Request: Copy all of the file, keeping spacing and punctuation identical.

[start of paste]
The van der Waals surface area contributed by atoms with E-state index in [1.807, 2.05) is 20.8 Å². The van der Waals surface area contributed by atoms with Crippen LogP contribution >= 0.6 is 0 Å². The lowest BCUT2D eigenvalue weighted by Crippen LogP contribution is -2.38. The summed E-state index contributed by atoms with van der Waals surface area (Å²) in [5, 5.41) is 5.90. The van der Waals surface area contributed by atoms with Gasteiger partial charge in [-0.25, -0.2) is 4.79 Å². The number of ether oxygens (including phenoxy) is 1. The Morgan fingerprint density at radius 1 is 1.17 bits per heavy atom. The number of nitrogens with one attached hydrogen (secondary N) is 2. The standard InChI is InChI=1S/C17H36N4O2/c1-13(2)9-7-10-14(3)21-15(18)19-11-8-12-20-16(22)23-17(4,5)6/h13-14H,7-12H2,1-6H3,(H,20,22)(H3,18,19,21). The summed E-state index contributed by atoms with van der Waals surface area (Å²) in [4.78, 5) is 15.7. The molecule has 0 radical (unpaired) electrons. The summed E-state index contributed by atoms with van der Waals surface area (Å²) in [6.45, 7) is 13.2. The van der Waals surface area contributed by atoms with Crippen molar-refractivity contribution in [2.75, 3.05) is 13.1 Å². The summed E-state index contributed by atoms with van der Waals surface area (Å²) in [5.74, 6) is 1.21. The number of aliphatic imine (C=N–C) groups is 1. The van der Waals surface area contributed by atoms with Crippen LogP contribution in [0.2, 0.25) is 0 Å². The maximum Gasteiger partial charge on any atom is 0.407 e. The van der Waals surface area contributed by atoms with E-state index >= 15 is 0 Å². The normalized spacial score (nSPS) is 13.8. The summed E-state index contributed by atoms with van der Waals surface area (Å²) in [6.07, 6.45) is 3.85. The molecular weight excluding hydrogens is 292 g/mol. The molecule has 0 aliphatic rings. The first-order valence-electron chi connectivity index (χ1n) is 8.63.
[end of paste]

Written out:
The van der Waals surface area contributed by atoms with E-state index in [1.807, 2.05) is 20.8 Å². The van der Waals surface area contributed by atoms with Crippen LogP contribution >= 0.6 is 0 Å². The lowest BCUT2D eigenvalue weighted by Crippen LogP contribution is -2.38. The summed E-state index contributed by atoms with van der Waals surface area (Å²) in [5, 5.41) is 5.90. The van der Waals surface area contributed by atoms with Gasteiger partial charge in [-0.25, -0.2) is 4.79 Å². The number of ether oxygens (including phenoxy) is 1. The Morgan fingerprint density at radius 1 is 1.17 bits per heavy atom. The number of nitrogens with one attached hydrogen (secondary N) is 2. The standard InChI is InChI=1S/C17H36N4O2/c1-13(2)9-7-10-14(3)21-15(18)19-11-8-12-20-16(22)23-17(4,5)6/h13-14H,7-12H2,1-6H3,(H,20,22)(H3,18,19,21). The summed E-state index contributed by atoms with van der Waals surface area (Å²) in [4.78, 5) is 15.7. The molecule has 0 radical (unpaired) electrons. The summed E-state index contributed by atoms with van der Waals surface area (Å²) in [6.45, 7) is 13.2. The van der Waals surface area contributed by atoms with Crippen molar-refractivity contribution in [2.75, 3.05) is 13.1 Å². The summed E-state index contributed by atoms with van der Waals surface area (Å²) in [5.74, 6) is 1.21. The number of aliphatic imine (C=N–C) groups is 1. The van der Waals surface area contributed by atoms with Crippen LogP contribution in [0.2, 0.25) is 0 Å². The maximum Gasteiger partial charge on any atom is 0.407 e. The van der Waals surface area contributed by atoms with E-state index >= 15 is 0 Å². The normalized spacial score (nSPS) is 13.8. The summed E-state index contributed by atoms with van der Waals surface area (Å²) in [6.07, 6.45) is 3.85. The molecular weight excluding hydrogens is 292 g/mol. The molecule has 0 aliphatic rings. The first-order valence-electron chi connectivity index (χ1n) is 8.63.